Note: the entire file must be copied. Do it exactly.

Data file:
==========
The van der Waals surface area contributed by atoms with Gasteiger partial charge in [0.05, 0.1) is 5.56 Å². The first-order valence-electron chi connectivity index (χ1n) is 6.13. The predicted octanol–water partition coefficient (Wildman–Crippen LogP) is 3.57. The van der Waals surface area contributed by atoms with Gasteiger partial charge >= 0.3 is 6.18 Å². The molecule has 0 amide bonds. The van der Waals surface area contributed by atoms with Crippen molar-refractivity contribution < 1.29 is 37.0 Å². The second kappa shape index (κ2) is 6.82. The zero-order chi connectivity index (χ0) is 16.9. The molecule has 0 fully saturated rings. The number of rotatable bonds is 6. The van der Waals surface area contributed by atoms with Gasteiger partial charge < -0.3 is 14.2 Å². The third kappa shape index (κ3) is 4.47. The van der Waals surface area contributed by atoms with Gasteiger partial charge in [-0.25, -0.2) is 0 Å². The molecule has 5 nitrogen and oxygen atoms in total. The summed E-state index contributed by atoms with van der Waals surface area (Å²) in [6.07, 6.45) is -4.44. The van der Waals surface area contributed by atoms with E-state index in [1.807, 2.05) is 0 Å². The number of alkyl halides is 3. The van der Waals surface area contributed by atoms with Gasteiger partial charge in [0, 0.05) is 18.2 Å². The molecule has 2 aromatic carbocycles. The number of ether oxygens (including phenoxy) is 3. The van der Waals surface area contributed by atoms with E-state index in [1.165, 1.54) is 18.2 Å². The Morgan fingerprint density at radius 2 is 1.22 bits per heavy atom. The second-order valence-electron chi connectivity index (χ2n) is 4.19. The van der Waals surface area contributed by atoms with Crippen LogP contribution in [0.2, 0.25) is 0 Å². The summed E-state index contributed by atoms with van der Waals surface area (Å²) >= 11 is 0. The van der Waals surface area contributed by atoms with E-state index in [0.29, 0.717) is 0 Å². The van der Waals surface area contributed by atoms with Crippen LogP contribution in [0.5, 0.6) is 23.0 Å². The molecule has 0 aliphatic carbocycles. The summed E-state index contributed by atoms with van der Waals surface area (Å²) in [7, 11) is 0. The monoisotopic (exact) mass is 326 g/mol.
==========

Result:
The van der Waals surface area contributed by atoms with Gasteiger partial charge in [0.05, 0.1) is 5.56 Å². The first-order valence-electron chi connectivity index (χ1n) is 6.13. The predicted octanol–water partition coefficient (Wildman–Crippen LogP) is 3.57. The van der Waals surface area contributed by atoms with Gasteiger partial charge >= 0.3 is 6.18 Å². The molecule has 0 amide bonds. The van der Waals surface area contributed by atoms with Crippen molar-refractivity contribution < 1.29 is 37.0 Å². The second kappa shape index (κ2) is 6.82. The zero-order chi connectivity index (χ0) is 16.9. The molecule has 0 fully saturated rings. The number of rotatable bonds is 6. The van der Waals surface area contributed by atoms with Gasteiger partial charge < -0.3 is 14.2 Å². The third kappa shape index (κ3) is 4.47. The van der Waals surface area contributed by atoms with Gasteiger partial charge in [-0.25, -0.2) is 0 Å². The molecule has 5 nitrogen and oxygen atoms in total. The summed E-state index contributed by atoms with van der Waals surface area (Å²) in [6.07, 6.45) is -4.44. The van der Waals surface area contributed by atoms with E-state index in [1.807, 2.05) is 0 Å². The number of alkyl halides is 3. The van der Waals surface area contributed by atoms with Gasteiger partial charge in [0, 0.05) is 18.2 Å². The molecule has 2 aromatic carbocycles. The number of ether oxygens (including phenoxy) is 3. The van der Waals surface area contributed by atoms with E-state index in [1.165, 1.54) is 18.2 Å². The Morgan fingerprint density at radius 2 is 1.22 bits per heavy atom. The second-order valence-electron chi connectivity index (χ2n) is 4.19. The van der Waals surface area contributed by atoms with Crippen LogP contribution in [0.2, 0.25) is 0 Å². The summed E-state index contributed by atoms with van der Waals surface area (Å²) >= 11 is 0. The van der Waals surface area contributed by atoms with E-state index in [0.29, 0.717) is 0 Å². The van der Waals surface area contributed by atoms with Crippen LogP contribution in [0.5, 0.6) is 23.0 Å². The molecule has 0 aliphatic carbocycles. The summed E-state index contributed by atoms with van der Waals surface area (Å²) in [7, 11) is 0. The monoisotopic (exact) mass is 326 g/mol.